Before the coronavirus hit, I asked if populists could govern as populists? At the time, markets were worried by the rise of anti-Euro populism in the European Union, and by some of the views of Donald Trump in the US and Jair Bolsonaro in Brazil. Some investors were troubled by their attacks on parts of the established world and governmental order based on treaties and world institutions.
As expected, the US Senate reached agreement between the parties for a $2 trillion (£1.6 trillion) fiscal stimulus package on Tuesday, which gave the markets a big boost.
This week, the Western world changed dramatically. The US, Germany, France, the UK and many other advanced economies, saw the imposition of new strict controls or tough guidance to reduce people’s contact with each other.
Over the last week, the Democratic contest to find a presidential candidate clarified. The front runner Bernie Sanders continued to poll well, although not as well as some anticipated. He did not achieve a knock-out set of results in the 14 states with primary elections on Super Tuesday.
The spread of the coronavirus has upset the bullish markets that started 2020. There will be an immediate impact on the Chinese economy. Three more days have been added to the new year holiday. Consumer confidence is likely to fall, and in the worst-affected cities people are not going to the shops or out on the streets.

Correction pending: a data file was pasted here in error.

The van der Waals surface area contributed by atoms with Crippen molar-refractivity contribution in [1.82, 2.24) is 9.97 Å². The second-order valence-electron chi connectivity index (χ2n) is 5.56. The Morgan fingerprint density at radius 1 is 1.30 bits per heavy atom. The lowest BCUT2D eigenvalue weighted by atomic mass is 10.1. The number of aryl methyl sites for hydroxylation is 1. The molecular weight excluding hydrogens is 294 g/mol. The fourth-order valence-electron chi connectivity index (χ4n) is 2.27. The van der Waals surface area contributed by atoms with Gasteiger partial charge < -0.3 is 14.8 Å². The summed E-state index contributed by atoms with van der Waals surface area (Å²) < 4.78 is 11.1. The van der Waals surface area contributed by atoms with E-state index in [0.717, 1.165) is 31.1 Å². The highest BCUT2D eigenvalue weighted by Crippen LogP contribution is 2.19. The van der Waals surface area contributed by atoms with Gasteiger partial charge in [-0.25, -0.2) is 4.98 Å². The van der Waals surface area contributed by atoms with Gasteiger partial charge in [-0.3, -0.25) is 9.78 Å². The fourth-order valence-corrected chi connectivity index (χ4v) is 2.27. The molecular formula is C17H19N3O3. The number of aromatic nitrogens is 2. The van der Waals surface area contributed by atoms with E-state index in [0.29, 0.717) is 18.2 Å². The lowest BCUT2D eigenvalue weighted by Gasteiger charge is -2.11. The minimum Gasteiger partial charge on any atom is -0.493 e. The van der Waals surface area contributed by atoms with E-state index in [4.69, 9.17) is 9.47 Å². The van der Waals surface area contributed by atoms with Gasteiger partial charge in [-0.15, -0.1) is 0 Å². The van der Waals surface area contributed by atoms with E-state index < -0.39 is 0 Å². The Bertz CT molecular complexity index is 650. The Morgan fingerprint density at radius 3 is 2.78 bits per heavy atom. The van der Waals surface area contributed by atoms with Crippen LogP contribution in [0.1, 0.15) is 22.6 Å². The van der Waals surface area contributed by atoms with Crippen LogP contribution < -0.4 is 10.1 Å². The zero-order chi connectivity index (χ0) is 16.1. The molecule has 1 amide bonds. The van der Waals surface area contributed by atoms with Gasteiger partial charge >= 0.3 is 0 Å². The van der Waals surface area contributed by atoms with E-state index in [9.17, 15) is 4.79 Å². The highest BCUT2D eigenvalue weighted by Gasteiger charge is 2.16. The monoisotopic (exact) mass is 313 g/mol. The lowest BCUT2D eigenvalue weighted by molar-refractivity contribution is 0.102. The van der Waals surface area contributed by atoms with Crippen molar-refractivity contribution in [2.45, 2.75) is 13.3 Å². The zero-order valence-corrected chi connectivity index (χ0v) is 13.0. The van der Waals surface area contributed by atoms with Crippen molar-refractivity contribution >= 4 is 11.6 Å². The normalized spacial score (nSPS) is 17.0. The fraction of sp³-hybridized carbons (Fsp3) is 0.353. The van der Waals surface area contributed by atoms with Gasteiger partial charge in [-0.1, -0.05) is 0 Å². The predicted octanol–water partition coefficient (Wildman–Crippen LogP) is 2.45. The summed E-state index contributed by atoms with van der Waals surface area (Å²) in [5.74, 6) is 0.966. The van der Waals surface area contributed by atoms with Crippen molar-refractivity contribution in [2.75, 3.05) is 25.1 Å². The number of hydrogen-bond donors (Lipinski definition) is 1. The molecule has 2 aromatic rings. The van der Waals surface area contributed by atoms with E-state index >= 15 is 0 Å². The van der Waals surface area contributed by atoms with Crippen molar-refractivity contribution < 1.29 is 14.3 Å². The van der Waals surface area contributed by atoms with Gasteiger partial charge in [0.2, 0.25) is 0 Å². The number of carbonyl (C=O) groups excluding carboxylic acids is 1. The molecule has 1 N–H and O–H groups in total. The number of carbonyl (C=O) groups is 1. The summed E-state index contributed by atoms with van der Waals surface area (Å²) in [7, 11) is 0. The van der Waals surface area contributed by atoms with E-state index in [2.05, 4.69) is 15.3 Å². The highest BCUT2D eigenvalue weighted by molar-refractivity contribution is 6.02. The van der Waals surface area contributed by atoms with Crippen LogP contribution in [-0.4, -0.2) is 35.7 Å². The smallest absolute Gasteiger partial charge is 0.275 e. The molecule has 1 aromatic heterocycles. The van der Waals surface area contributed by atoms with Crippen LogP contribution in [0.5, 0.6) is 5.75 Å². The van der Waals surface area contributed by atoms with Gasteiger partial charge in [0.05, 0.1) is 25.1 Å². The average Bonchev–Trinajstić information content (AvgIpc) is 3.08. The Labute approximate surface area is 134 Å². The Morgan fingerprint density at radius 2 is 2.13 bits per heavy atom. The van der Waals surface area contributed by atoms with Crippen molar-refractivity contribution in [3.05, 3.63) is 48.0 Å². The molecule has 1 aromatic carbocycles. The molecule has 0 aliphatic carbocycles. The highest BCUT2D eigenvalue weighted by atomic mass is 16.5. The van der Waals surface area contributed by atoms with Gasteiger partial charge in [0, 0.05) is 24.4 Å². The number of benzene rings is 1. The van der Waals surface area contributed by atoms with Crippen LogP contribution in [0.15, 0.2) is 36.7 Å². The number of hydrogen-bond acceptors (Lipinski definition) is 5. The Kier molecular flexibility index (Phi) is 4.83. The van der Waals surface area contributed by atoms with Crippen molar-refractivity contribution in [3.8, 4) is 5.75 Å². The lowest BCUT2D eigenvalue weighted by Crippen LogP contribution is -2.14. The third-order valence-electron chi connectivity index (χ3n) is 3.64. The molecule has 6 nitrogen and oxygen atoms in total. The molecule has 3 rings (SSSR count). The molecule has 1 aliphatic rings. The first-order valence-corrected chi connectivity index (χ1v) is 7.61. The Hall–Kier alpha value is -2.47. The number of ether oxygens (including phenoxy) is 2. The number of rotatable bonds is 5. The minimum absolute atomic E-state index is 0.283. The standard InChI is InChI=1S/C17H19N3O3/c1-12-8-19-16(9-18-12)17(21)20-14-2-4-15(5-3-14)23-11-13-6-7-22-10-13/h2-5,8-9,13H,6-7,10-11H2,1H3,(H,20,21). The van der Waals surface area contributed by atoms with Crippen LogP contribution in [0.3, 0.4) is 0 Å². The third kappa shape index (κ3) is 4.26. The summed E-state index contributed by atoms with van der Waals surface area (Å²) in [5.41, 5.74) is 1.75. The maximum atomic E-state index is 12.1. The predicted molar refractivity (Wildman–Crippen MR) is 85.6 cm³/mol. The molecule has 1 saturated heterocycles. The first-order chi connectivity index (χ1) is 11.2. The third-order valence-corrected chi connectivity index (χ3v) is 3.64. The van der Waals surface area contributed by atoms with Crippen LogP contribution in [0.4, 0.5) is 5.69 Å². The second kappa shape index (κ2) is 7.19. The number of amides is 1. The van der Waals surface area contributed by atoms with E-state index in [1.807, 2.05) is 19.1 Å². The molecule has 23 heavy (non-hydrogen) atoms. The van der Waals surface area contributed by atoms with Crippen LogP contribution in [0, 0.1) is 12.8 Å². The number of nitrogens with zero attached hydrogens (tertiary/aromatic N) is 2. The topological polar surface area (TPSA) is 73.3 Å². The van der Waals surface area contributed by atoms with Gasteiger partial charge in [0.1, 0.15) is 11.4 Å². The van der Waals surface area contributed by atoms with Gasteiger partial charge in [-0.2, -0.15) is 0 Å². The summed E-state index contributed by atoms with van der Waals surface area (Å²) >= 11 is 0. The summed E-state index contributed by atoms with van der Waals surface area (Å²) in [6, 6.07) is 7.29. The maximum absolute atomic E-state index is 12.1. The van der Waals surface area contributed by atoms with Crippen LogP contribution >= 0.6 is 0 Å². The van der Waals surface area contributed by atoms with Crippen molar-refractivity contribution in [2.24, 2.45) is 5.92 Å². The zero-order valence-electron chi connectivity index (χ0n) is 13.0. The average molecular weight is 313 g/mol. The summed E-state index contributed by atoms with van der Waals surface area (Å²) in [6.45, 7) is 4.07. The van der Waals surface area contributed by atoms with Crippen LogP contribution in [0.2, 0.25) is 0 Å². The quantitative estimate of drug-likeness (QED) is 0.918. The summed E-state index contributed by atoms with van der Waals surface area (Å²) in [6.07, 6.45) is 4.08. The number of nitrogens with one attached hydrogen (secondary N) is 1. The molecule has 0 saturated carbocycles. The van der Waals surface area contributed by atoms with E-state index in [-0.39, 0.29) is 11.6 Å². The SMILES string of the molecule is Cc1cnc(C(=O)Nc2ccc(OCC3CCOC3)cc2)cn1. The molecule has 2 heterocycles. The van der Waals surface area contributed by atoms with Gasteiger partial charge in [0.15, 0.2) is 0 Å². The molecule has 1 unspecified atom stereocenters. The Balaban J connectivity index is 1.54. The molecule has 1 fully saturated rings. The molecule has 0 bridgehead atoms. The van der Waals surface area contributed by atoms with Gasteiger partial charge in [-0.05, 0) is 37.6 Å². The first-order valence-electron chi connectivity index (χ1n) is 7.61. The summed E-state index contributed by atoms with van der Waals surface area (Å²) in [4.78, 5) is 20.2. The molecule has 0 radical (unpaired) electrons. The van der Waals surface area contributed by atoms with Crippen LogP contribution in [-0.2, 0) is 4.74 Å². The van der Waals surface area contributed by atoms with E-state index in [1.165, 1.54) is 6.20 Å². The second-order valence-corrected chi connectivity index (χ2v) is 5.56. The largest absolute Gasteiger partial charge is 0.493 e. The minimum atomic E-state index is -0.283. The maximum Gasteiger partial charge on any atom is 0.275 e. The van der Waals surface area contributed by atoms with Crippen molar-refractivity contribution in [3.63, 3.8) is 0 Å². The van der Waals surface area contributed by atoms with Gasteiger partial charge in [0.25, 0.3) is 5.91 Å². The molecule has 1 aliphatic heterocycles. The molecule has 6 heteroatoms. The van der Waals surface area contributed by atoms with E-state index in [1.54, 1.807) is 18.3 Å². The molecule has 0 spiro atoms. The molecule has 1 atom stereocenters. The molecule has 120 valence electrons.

When the world’s two largest economies and powers sit down to talk, the world waits to learn what they have agreed.
Markets thought that they knew that Donald Trump would not go to war in the Middle East. He had promised the US that he would bring troops home and avoid entanglement in foreign wars, which were easy to enter and difficult to end.
The central banks of the world are keen to boost economies. Many are using the scope of falling US interest rates to do something similar themselves. Some are worried about the lack of money in the markets, and are taking action to boost liquidity. Some are concerned about a low rate of new borrowing reflecting poor rates of capital investment. They are making more money available on easier terms for lending.
Over the last ten years of recovery from the boom and bust of the western banking crash shares have performed well. World shares have produced a return of 155% over the decade. The years have been characterised in the advanced world by an unusual combination of low interest rates and low inflation. Cheap imports from rapidly expanding global capacity have coincided with low cost digital business models, large migrations of labour and a strong trend to a more global approach to employing people and sourcing products.
The meeting of G7 leaders over the weekend in Biarritz (pictured) led to a tweet by Donald Trump suggesting that there could be more trade talks with China after all.
It was sufficient for a modest rally after the tariff-induced sell-off last week. The markets remain fixated by the twin stories of possible rate cuts to come, and the damage the trade wars might do if they escalate.